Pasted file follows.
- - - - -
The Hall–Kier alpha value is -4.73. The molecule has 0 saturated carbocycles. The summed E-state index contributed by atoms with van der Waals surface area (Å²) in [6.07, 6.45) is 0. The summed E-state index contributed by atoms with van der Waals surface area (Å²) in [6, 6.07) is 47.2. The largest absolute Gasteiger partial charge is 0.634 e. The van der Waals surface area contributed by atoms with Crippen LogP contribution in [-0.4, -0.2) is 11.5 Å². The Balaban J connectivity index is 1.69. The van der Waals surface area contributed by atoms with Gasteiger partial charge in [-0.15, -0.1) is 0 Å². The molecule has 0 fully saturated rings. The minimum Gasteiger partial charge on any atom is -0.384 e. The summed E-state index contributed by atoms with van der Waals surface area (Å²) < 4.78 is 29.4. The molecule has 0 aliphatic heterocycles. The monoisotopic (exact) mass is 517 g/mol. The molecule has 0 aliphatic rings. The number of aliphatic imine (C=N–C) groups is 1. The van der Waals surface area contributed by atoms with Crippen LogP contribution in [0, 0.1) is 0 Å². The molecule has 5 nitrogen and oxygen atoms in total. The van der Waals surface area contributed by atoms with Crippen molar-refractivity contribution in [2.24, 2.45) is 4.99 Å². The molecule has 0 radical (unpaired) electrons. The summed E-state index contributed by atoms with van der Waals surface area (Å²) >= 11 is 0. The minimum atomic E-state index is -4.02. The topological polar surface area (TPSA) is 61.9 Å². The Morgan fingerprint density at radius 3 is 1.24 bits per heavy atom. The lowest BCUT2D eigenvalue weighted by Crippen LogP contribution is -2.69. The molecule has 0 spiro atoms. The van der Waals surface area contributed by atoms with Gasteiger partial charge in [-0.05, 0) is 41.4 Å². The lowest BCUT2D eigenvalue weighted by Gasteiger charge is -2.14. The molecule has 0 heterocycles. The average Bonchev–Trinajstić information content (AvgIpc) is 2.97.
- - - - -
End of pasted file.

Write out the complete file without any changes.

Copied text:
The Hall–Kier alpha value is -4.73. The molecule has 0 saturated carbocycles. The summed E-state index contributed by atoms with van der Waals surface area (Å²) in [6.07, 6.45) is 0. The summed E-state index contributed by atoms with van der Waals surface area (Å²) in [6, 6.07) is 47.2. The largest absolute Gasteiger partial charge is 0.634 e. The van der Waals surface area contributed by atoms with Crippen LogP contribution in [-0.4, -0.2) is 11.5 Å². The Balaban J connectivity index is 1.69. The van der Waals surface area contributed by atoms with Gasteiger partial charge in [-0.15, -0.1) is 0 Å². The molecule has 0 fully saturated rings. The minimum Gasteiger partial charge on any atom is -0.384 e. The summed E-state index contributed by atoms with van der Waals surface area (Å²) < 4.78 is 29.4. The molecule has 0 aliphatic heterocycles. The monoisotopic (exact) mass is 517 g/mol. The molecule has 0 aliphatic rings. The number of aliphatic imine (C=N–C) groups is 1. The van der Waals surface area contributed by atoms with Crippen LogP contribution in [0, 0.1) is 0 Å². The molecule has 5 nitrogen and oxygen atoms in total. The van der Waals surface area contributed by atoms with Crippen molar-refractivity contribution in [2.24, 2.45) is 4.99 Å². The molecule has 0 radical (unpaired) electrons. The summed E-state index contributed by atoms with van der Waals surface area (Å²) >= 11 is 0. The minimum atomic E-state index is -4.02. The topological polar surface area (TPSA) is 61.9 Å². The Morgan fingerprint density at radius 3 is 1.24 bits per heavy atom. The lowest BCUT2D eigenvalue weighted by Crippen LogP contribution is -2.69. The molecule has 0 spiro atoms. The van der Waals surface area contributed by atoms with Gasteiger partial charge in [-0.05, 0) is 41.4 Å². The lowest BCUT2D eigenvalue weighted by Gasteiger charge is -2.14. The molecule has 0 heterocycles. The average Bonchev–Trinajstić information content (AvgIpc) is 2.97.